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Piercy played big role in some of North's best moments

Tanner Cook • May 4, 2020 at 10:00 AM

KINGSPORT — Most Sullivan North athletes know Dave Piercy as the guy who drives the bus, but he is much more than that.

Piercy has been involved with Golden Raiders athletics since the school opened in 1980, and he’s helped usher in some of their biggest moments.

“I’ve watched and coached a lot of good athletes at North,” Piercy said. “But what kept me coming back was the kids and how nice they were. I never married, so I guess you could say that I was always married to the sport that was in season. When the school closes next season, I’ll probably turn in my keys.”


A special group of runners came through Bloomingdale in the early 1990s and Piercy was lucky enough to be in a position to help the athletes achieve their goals.

“As coaches and athletes, we learned from the ones that came before us and there were a lot of them from this area,” Piercy said. “Cross country was very important to us back then. We learned from all of the greats like Tom Coughenour and Dan Crowe. That crew that I coached in the early ’90s was really fun to coach.”

North finished as the 1991 state runner-up in cross country — Oak Ridge pulled out the victory by a mere seven points — but the Golden Raiders went on to win the 4x800 relay championship at the state outdoor championships the following spring.

“It wasn’t really surprising because I thought we could win the thing,” Piercy said. “We were ranked No. 1 in the state in Class AAA and top 10 in the South. We had three guys run in the 15-minute range on that day and our sixth man ended up being our fifth that day.

“Mark (Caldwell) and Jake (Doutt) were beautiful runners. Mark came to North and he was maybe 5-foot-7, but he left 6-1 and built. All of those boys were great and I think about those teams a lot.”

The winning 4x800 relay blistered the field at state with its time of 8:04, bettering its season best by more than 10 seconds.

“We had a really good team. We had three guys that could run right around two minutes or better,” Piercy said. “We set all kinds of school records with that team. We did the 800 relay one time and did 1,600 relay. Both times we set a school record. We did a lot of speed and not a whole lot of mileage. We had some great places to run like Bays Mountain, Steele Creek and we even had a mile course up in Fair Acres.”


Piercy also was an assistant coach for the Lady Golden Raiders basketball team in the ’80s when they were competitive in the Big 7 Conference.

“Laura Vaughn was probably one of the best girls basketball players I’ve ever seen,” he said. “She could shoot it from anywhere on the floor and this was without the 3-point line. She scored over 2,500 points and ended up playing at Alabama. She would’ve scored over 3,000 had there been a 3-point line.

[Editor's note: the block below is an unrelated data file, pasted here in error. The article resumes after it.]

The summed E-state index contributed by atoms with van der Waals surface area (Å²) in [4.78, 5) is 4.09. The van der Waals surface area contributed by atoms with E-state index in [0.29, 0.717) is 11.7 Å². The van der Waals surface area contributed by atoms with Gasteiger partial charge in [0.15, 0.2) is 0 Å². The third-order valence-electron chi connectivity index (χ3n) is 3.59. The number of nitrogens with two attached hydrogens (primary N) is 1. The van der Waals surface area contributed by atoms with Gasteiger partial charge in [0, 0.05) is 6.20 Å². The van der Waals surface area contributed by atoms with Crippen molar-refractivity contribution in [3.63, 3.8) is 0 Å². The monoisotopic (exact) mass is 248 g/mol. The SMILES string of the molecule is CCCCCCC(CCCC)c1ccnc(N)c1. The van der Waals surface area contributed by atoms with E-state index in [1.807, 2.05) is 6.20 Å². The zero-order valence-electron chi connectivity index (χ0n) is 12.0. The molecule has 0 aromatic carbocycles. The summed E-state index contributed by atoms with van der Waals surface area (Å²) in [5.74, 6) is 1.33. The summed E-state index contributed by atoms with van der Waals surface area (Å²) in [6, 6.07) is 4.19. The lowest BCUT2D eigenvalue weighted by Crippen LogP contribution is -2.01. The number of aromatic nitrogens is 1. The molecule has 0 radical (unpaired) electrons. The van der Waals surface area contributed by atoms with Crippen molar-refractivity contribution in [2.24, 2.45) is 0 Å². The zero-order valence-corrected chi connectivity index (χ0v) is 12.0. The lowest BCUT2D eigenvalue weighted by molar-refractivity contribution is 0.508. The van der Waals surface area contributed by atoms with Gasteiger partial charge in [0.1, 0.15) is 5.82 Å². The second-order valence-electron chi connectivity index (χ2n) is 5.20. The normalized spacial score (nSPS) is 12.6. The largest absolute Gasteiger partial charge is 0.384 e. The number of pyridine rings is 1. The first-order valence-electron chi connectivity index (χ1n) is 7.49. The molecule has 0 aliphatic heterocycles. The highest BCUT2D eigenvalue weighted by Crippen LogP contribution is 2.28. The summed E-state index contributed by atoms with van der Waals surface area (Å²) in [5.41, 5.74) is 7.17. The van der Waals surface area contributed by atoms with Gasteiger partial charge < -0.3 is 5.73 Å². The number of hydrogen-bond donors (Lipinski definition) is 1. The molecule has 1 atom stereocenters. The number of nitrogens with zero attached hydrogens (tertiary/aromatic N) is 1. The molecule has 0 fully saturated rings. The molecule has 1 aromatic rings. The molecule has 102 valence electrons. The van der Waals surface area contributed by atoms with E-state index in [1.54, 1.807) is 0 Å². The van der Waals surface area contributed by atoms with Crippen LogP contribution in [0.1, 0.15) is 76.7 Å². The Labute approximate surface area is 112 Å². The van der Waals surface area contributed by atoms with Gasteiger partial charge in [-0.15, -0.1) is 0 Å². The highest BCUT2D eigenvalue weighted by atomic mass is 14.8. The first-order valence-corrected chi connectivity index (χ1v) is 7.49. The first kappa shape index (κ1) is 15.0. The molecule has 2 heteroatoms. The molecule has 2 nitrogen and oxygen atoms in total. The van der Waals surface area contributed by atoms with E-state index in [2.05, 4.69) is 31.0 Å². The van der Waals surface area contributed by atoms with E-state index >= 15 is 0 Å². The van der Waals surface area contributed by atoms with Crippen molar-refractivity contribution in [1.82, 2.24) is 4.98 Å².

“I had her on the junior varsity team for about five minutes when she was a freshman. That’s the honest truth. She was that good when she was that young.”

Piercy also was an assistant coach on the basketball teams that saw some of the Arnold boys come through the North ranks.

“There was not a better or more athletic family around,” he said. “I remember Coach (Buck) Van Huss said that Granville (Arnold) was one of the toughest competitors he’d ever coached against.”


Piercy said it’s almost impossible to pick out one specific moment he can call his favorite.

“When you’ve been around sports as long as I have, you see a lot of great athletes and meet a lot of great people,” he said. “Coaching those boys was a lot of fun. I remember one time there was this little girl we had transfer in from Holland. She ran track over there and I remember her work ethic was unmatched. She’d do anything to get better and she was always in the weight room trying to test her limits.

“We had some really good girls track teams and won the conference a couple of times. Charlie Hicks did a great job with the girls and we had a complete team with sprints, jumps, throws and distance.”

Piercy noted that parents have played a huge role in North’s successes through the years.

“We had a great bunch of parents to come through with a great bunch of kids,” he said. “Whether we went to D-B or to Knoxville or Nashville or to Charlotte, they were always there and supporting their kids. That’s probably one of the best things about it.”


Jim Barker, a former assistant principal at North, summed up Piercy’s importance to the school.

“(Piercy) is an institution in our community and is widely respected and loved by the entire Raider nation,” Barker said.

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